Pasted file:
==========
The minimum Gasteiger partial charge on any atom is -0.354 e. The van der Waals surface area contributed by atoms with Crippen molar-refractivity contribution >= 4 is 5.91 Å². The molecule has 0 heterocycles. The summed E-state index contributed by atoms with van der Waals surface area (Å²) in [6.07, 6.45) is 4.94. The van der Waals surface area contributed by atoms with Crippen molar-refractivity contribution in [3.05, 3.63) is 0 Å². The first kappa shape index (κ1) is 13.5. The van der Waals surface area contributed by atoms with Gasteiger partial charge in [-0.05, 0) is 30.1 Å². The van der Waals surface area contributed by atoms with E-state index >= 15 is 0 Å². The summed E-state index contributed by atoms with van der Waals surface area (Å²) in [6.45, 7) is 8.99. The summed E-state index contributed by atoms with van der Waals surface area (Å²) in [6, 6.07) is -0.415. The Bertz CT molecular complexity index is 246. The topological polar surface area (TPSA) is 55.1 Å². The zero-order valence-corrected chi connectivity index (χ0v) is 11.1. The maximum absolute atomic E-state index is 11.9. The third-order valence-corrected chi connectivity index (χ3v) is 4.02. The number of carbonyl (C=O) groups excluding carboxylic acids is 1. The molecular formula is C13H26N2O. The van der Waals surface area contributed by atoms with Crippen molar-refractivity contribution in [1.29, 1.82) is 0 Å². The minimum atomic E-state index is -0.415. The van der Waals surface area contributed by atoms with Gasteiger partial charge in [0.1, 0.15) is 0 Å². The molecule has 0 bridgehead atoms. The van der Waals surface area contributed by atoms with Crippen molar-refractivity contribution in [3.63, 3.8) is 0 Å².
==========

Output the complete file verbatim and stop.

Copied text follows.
The minimum Gasteiger partial charge on any atom is -0.354 e. The van der Waals surface area contributed by atoms with Crippen molar-refractivity contribution >= 4 is 5.91 Å². The molecule has 0 heterocycles. The summed E-state index contributed by atoms with van der Waals surface area (Å²) in [6.07, 6.45) is 4.94. The van der Waals surface area contributed by atoms with Crippen molar-refractivity contribution in [3.05, 3.63) is 0 Å². The first kappa shape index (κ1) is 13.5. The van der Waals surface area contributed by atoms with Gasteiger partial charge in [-0.05, 0) is 30.1 Å². The van der Waals surface area contributed by atoms with E-state index >= 15 is 0 Å². The summed E-state index contributed by atoms with van der Waals surface area (Å²) in [6.45, 7) is 8.99. The summed E-state index contributed by atoms with van der Waals surface area (Å²) in [6, 6.07) is -0.415. The Bertz CT molecular complexity index is 246. The topological polar surface area (TPSA) is 55.1 Å². The zero-order valence-corrected chi connectivity index (χ0v) is 11.1. The maximum absolute atomic E-state index is 11.9. The third-order valence-corrected chi connectivity index (χ3v) is 4.02. The number of carbonyl (C=O) groups excluding carboxylic acids is 1. The molecular formula is C13H26N2O. The van der Waals surface area contributed by atoms with Crippen molar-refractivity contribution in [1.29, 1.82) is 0 Å². The minimum atomic E-state index is -0.415. The van der Waals surface area contributed by atoms with Gasteiger partial charge in [0.1, 0.15) is 0 Å². The molecule has 0 bridgehead atoms. The van der Waals surface area contributed by atoms with Crippen molar-refractivity contribution in [3.63, 3.8) is 0 Å².